Distinguishing contributions to diffuse CO2 emissions in volcanic areas from magmatic degassing and thermal decarbonation using soil gas Rn-222-delta C-13 systematics: Application to Santorini volcano, Greece

Michelle M. Parks*, Stefano Caliro, Giovanni Chiodini, David M. Pyle, Tamsin A. Mather, Kim Berlo, Marie Edmonds, Juliet Biggs, Paraskevi Nomikou, Costas Raptakis

*Corresponding author for this work

Research output: Contribution to journalArticle (Academic Journal)peer-review

60 Citations (Scopus)


Between January 2011 and April 2012, Santorini volcano (Greece) experienced a period of unrest characterised by the onset of detectable seismicity and caldera-wide uplift. This episode of inflation represented the first sizeable intrusion of magma beneath Santorini in the past 50 years. We employ a new approach using Rn-222-delta(13) C systematics to identify and quantify the source of diffuse degassing at Santorini during the period of renewed activity. Soil CO2 flux measurements were made across a network of sites on Nea Kameni between September 2010 and January 2012. Gas samples were collected in April and September 2011 for isotopic analysis of CO2 (delta C-13), and radon detectors were deployed during September 2011 to measure (Rn-222) Our results reveal a change in the pattern of degassing from the summit of the volcano (Nea Kameni) and suggest an increase in diffuse CO2 emissions between September 2010 and January 2012. High-CO2-flux soil gas samples have delta C-13 0 parts per thousand. Using this value and other evidence from the literature we conclude that these CO2 emissions from Santorini were a mixture between CO2 sourced from magma, and CO2 released by the thermal or metamorphic breakdown of crustal limestone. We suggest that this mixing of magmatic and crustal carbonate sources may account more broadly for the typical range of delta C-13 values of CO2 (from 4 parts per thousand to similar to +1 parts per thousand) in diffuse volcanic and fumarole gas emissions around the Mediterranean, without the need to invoke unusual mantle source compositions. At Santorini a mixing model involving magmatic CO2 (with delta C-13 of 3 2 parts per thousand and elevated (Rn-222)/CO2 ratios 10(5)-10(6) Bq kg(-1)) and CO2 released from decarbonation of crustal limestone (with,Rn-222)/CO2 30-300 Bq kg(-1), and delta C-13 of +5%o) can account for the delta C-13 and,Rn-222)/CO2 characteristics of the 'high flux' gas source. This model suggests 60% of the carbon in the high flux deep CO2 end member is of magmatic origin. This combination of delta C-13 and (Rn-222) measurements has potential to quantify magmatic and crustal contributions to the diffuse outgassing of CO2 in volcanic areas, especially those where breakdown of crustal limestone is likely to contribute significantly to the CO2 flux. (C) 2013 Elsevier B.V. All rights reserved.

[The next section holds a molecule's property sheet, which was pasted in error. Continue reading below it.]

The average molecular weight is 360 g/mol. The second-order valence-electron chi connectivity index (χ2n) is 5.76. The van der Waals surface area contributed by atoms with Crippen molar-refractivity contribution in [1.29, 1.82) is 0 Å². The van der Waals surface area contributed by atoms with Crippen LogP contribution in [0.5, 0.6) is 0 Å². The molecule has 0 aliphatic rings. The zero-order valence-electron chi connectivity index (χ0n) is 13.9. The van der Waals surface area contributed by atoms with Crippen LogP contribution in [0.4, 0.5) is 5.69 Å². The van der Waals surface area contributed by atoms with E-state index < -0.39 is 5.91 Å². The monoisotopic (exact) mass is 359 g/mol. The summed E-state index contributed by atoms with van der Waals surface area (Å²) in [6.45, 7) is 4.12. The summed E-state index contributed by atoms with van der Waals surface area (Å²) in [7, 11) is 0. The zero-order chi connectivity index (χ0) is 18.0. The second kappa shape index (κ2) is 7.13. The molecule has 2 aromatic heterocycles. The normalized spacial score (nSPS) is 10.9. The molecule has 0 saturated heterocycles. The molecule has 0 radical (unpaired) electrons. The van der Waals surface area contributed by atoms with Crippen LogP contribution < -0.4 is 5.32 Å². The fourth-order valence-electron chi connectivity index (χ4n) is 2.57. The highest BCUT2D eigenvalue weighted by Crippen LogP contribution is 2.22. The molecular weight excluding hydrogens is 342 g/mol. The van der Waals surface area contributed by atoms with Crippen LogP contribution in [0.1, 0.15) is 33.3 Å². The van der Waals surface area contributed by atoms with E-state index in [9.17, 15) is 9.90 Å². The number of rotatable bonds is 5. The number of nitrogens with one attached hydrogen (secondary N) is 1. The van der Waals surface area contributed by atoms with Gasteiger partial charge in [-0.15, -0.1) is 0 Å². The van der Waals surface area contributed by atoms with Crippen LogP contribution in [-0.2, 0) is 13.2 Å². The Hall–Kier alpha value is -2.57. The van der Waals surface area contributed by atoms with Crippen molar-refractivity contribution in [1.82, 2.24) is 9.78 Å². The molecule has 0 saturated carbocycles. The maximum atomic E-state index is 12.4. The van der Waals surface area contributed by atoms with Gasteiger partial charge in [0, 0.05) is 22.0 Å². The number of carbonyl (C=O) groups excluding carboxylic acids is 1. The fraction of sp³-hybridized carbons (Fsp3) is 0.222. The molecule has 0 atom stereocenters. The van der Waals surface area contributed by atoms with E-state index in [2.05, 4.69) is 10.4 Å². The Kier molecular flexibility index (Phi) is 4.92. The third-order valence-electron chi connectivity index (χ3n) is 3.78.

Original languageEnglish
Pages (from-to)180-190
Number of pages11
JournalEarth and Planetary Science Letters
Publication statusPublished - Sep 2013


  • volcanic unrest
  • soil gas measurements
  • carbon isotopic analysis
  • magmatic degassing
  • decarbonation
  • ARC

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